A visitor to someone in the family decided to surf for prawns and infected the machine with the Metropolitan Police virus. Quite nasty in a way as the little chap disables safe mode via a registry tweak - this has to be manually sorted out later.

    I had an older image on the machine and managed to do a file backup via Linux, but I knew it would be extra hassle again to re-install a couple of months stuff. So I had a crack at doing a 'disinfection' rather than a full re-install via image as I would normally do in 90 percent of cases.

    The disabling of safe mode was a right little bugger, and I used about 5 other major av vendors rescue cds (kaspersky, bitdefender etc etc..) - anyway they all failed to catch the offending .exe.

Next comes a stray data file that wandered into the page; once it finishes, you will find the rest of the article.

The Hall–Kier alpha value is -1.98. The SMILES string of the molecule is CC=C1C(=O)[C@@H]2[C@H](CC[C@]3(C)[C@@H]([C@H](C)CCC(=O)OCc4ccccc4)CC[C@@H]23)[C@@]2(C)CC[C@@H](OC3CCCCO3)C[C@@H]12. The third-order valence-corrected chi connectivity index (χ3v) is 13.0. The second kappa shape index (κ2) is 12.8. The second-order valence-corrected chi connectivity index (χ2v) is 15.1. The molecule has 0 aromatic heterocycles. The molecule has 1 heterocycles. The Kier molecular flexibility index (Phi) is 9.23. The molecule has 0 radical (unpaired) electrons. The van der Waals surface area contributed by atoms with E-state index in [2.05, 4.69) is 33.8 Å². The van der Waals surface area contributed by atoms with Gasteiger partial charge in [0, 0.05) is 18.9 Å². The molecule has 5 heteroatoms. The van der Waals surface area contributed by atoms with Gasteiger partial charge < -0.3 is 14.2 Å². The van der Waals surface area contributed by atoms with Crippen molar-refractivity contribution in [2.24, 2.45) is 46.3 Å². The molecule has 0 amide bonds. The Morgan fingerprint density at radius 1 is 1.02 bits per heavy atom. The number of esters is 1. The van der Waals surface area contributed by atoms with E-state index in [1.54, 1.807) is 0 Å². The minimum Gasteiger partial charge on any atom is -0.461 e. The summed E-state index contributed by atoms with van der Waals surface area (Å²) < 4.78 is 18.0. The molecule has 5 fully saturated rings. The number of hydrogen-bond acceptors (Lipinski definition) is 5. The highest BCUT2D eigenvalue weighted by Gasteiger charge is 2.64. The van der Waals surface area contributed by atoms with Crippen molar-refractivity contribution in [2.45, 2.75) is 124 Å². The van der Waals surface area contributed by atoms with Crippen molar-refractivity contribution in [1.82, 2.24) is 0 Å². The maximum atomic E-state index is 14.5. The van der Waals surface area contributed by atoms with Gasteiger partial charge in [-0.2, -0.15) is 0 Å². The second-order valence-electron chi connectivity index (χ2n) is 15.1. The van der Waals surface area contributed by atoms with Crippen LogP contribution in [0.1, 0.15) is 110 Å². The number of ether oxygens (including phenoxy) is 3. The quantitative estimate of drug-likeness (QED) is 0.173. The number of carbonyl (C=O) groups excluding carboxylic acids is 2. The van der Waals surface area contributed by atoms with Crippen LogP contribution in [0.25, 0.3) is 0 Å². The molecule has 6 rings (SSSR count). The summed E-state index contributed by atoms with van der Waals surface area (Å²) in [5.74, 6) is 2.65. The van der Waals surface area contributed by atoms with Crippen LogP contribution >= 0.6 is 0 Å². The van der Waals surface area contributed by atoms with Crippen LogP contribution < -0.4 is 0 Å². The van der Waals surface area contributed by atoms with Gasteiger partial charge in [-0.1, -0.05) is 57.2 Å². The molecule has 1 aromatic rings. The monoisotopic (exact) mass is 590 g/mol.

AVG you done me proud. Slow, but thorough scan - dos interface - but deleted said file and the machine re-booted no problem. It took me about 20-30 hours of work over two days to restore the machine to it's former pristine state, but that is with re-imaging and security updates too.

    I agree with AVG being bloat, but I have to say thanks to them for providing this rescue cd free of charge. Highly recommended.

    Btw, Do Not Track don't do a plug-in for Opera, then again I have Ghostery, AdBlock, NotScript and my hosts file changed via Hosts Expert (MVPS), so I'm not sure how much I really need it.